First, we had “Joe the Plumber.” You know how ubiquitous he became.
With the Al Franken-Norm Coleman recount saga entering a deeper stage of intrigue and high stakes, we now have another election icon.
Call her “Jane the Voter.”
She is 84, lives in a nursing home near Bemidji and has suffered a stroke since registering to vote years ago.
As Franken’s recount lawyer Marc Elias put it today, she is “an honest hard-working” woman, “who did everything right … played by the rules,” but her absentee ballot wasn’t counted on Nov. 4.
Seems her post-stroke signature didn’t match up with her healthy John Hancock of a while back, so an election judge ruled her vote invalid.
With that, “Jane the Voter” has become the poster senior for counting every last vote in the still-unsettled U.S. Senate race.
It now seems clear that her ballot, and perhaps hundreds, if not thousands, others like hers could – even will – determine the outcome of the electoral battle.
(But, like Joe the Plumber, Jane seems not to be exactly who the Franken campaign said she was. According to reports Friday morning, her ballot was rejected, but not because of her signature. And she’s not 84.)
Still, that this contest will ultimately resolve itself in court over the Joes and Janes of Minnesota came closer to reality today when the Franken campaign sued Ramsey County and its elections manager, Joe Mansky. (See PDFs at right)
The suit is being pressed to force Mansky to produce the names and addresses of absentee voters in Ramsey County whose Nov. 4 ballots were rejected, perhaps for reasons like Jane’s.
Last week, the Franken campaign requested that information under the state’s Data Practices Act. Mansky and election officials in many other counties, including Hennepin, denied the request. Some county officials gladly handed over the data,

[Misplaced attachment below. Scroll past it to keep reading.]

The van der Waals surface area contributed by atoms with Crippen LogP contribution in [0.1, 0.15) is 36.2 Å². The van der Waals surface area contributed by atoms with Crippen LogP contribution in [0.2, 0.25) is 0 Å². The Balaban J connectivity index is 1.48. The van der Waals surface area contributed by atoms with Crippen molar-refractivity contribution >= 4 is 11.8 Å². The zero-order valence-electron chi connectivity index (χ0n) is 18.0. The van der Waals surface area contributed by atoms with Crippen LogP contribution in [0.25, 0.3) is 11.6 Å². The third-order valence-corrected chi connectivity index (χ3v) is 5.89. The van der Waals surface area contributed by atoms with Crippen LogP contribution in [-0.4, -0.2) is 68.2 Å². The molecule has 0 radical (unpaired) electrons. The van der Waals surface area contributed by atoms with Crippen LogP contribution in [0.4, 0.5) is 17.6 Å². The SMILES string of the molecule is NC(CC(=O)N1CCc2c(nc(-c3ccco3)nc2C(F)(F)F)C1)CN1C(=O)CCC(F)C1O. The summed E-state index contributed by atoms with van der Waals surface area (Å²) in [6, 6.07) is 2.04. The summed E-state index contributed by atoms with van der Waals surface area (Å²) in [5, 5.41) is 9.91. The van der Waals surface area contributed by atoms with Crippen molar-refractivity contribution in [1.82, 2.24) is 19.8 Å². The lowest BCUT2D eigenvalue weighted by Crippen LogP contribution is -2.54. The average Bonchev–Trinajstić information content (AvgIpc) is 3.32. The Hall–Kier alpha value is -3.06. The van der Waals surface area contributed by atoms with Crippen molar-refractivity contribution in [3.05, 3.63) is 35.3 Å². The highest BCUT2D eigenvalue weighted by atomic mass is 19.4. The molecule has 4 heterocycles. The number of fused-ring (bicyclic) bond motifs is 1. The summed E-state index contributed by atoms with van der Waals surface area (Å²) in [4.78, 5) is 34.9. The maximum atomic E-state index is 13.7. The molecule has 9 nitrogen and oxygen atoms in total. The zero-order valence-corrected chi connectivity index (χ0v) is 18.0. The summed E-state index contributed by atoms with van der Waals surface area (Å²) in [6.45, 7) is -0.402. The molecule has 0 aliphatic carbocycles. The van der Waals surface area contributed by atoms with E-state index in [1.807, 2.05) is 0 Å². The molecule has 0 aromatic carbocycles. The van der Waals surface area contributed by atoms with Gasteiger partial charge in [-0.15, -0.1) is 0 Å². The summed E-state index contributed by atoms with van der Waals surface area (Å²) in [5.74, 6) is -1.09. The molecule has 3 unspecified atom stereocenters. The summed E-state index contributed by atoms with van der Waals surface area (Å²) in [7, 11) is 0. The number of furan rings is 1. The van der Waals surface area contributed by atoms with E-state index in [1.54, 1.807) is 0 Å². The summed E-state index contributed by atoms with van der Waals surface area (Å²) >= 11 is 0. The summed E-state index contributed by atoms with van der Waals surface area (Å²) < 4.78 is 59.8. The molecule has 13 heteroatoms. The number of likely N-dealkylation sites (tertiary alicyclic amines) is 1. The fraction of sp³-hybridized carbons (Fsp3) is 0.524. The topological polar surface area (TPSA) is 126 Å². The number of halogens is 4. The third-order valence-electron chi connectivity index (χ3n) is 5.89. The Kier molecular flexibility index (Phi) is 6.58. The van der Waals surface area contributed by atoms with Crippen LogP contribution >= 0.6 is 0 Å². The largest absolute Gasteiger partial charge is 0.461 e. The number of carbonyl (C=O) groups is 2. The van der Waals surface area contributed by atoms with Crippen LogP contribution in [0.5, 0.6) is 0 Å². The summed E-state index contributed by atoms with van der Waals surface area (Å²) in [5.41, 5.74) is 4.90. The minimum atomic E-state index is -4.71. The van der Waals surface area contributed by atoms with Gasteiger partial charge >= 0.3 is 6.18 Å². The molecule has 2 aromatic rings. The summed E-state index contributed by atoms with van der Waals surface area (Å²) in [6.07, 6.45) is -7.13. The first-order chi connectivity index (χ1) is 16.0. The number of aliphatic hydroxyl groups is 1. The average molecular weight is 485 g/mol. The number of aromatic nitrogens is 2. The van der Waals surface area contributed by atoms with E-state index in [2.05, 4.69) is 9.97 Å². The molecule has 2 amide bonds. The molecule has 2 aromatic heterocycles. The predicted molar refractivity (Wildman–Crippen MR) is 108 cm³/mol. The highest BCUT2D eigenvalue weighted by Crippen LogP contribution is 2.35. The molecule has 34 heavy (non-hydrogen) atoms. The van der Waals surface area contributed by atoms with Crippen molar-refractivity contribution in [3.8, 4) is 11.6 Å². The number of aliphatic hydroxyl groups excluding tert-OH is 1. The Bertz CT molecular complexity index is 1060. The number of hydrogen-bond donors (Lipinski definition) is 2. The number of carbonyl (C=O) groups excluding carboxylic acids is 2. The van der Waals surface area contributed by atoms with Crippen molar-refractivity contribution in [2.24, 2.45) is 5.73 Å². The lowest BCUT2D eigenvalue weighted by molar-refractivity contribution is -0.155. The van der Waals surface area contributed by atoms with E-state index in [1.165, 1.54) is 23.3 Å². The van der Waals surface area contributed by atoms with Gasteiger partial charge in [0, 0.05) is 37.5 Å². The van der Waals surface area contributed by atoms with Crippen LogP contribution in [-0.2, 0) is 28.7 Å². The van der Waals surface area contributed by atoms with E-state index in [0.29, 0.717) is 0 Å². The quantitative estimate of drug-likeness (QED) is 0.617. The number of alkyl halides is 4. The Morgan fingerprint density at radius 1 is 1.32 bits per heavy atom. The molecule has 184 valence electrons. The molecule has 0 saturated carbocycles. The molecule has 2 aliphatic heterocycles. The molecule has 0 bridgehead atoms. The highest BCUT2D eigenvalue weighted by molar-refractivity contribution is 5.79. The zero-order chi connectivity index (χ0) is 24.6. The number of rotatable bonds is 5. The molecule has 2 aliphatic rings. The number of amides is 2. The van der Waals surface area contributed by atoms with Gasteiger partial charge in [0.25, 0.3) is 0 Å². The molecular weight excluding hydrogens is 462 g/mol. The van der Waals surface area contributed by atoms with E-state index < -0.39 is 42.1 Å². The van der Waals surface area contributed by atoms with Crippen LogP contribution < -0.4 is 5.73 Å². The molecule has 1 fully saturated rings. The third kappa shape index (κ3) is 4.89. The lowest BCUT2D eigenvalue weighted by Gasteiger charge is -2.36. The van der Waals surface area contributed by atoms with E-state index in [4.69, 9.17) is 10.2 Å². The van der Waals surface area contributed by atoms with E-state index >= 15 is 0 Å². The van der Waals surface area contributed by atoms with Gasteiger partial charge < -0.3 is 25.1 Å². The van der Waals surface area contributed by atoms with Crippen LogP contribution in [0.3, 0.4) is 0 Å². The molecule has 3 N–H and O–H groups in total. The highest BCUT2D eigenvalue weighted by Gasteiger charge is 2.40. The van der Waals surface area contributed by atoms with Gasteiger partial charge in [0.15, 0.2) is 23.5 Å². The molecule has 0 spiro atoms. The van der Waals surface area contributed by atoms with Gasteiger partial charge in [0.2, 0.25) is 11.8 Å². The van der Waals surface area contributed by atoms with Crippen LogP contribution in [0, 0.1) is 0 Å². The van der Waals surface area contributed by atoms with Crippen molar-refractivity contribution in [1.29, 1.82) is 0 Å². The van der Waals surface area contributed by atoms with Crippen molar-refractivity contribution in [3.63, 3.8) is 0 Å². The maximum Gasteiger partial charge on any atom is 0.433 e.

including the elections chief in Beltrami County, where Jane the Voter lives.
These data, by the way, are public but usually aren’t sought until weeks or months after an election.
The belief is that if a Ramsey County court supports Franken’s request to get the information right now, other counties in the state will follow.
If the data are released, the Franken operation, with an army of organizers, will begin to track down those people whose ballots were rejected and ask them if they believe their vote has been unfairly squelched.
Presumably, the Coleman campaign would do the same thing. As it turns out, Coleman’s lawyer made a similar request to Mansky and other county auditors Tuesday, but only seeking the number of absentee ballots cast and rejected.
Coleman’s forces didn’t seek names but did ask Mansky and others for all the information that Franken’s campaign was seeking.
Still, Coleman campaign manager Cullen Sheehan issued a statement (see PDF at right) today saying: